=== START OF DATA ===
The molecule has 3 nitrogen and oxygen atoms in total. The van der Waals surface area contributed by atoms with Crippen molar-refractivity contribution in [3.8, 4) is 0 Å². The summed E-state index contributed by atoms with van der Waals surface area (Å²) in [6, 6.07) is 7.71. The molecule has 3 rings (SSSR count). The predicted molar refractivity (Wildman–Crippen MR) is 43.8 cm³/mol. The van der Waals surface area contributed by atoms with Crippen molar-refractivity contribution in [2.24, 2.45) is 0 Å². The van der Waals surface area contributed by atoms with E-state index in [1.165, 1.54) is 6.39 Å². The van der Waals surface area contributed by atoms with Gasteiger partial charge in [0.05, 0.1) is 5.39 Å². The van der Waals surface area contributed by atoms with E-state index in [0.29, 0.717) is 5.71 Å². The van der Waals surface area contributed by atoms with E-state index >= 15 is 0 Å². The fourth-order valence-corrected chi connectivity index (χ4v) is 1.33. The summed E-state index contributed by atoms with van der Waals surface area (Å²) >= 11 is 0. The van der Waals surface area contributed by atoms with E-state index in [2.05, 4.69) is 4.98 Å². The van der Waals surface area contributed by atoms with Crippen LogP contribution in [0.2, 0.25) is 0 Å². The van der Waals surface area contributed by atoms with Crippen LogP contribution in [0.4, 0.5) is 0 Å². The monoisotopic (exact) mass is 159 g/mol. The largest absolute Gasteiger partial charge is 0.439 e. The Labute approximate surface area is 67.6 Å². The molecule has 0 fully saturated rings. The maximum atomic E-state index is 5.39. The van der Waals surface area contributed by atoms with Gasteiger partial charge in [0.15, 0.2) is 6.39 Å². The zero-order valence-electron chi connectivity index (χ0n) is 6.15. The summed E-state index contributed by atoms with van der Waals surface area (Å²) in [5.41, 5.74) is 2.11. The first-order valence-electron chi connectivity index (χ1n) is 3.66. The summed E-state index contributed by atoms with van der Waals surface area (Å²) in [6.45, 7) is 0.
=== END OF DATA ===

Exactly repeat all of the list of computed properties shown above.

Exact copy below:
The molecule has 3 nitrogen and oxygen atoms in total. The van der Waals surface area contributed by atoms with Crippen molar-refractivity contribution in [3.8, 4) is 0 Å². The summed E-state index contributed by atoms with van der Waals surface area (Å²) in [6, 6.07) is 7.71. The molecule has 3 rings (SSSR count). The predicted molar refractivity (Wildman–Crippen MR) is 43.8 cm³/mol. The van der Waals surface area contributed by atoms with Crippen molar-refractivity contribution in [2.24, 2.45) is 0 Å². The van der Waals surface area contributed by atoms with E-state index in [1.165, 1.54) is 6.39 Å². The van der Waals surface area contributed by atoms with Gasteiger partial charge in [0.05, 0.1) is 5.39 Å². The van der Waals surface area contributed by atoms with E-state index in [0.29, 0.717) is 5.71 Å². The van der Waals surface area contributed by atoms with E-state index >= 15 is 0 Å². The fourth-order valence-corrected chi connectivity index (χ4v) is 1.33. The summed E-state index contributed by atoms with van der Waals surface area (Å²) >= 11 is 0. The van der Waals surface area contributed by atoms with E-state index in [2.05, 4.69) is 4.98 Å². The van der Waals surface area contributed by atoms with Crippen LogP contribution in [0.2, 0.25) is 0 Å². The van der Waals surface area contributed by atoms with Crippen LogP contribution in [0.4, 0.5) is 0 Å². The monoisotopic (exact) mass is 159 g/mol. The largest absolute Gasteiger partial charge is 0.439 e. The Labute approximate surface area is 67.6 Å². The molecule has 0 fully saturated rings. The maximum atomic E-state index is 5.39. The van der Waals surface area contributed by atoms with Gasteiger partial charge in [0.15, 0.2) is 6.39 Å². The zero-order valence-electron chi connectivity index (χ0n) is 6.15. The summed E-state index contributed by atoms with van der Waals surface area (Å²) in [5.41, 5.74) is 2.11. The first-order valence-electron chi connectivity index (χ1n) is 3.66. The summed E-state index contributed by atoms with van der Waals surface area (Å²) in [6.45, 7) is 0.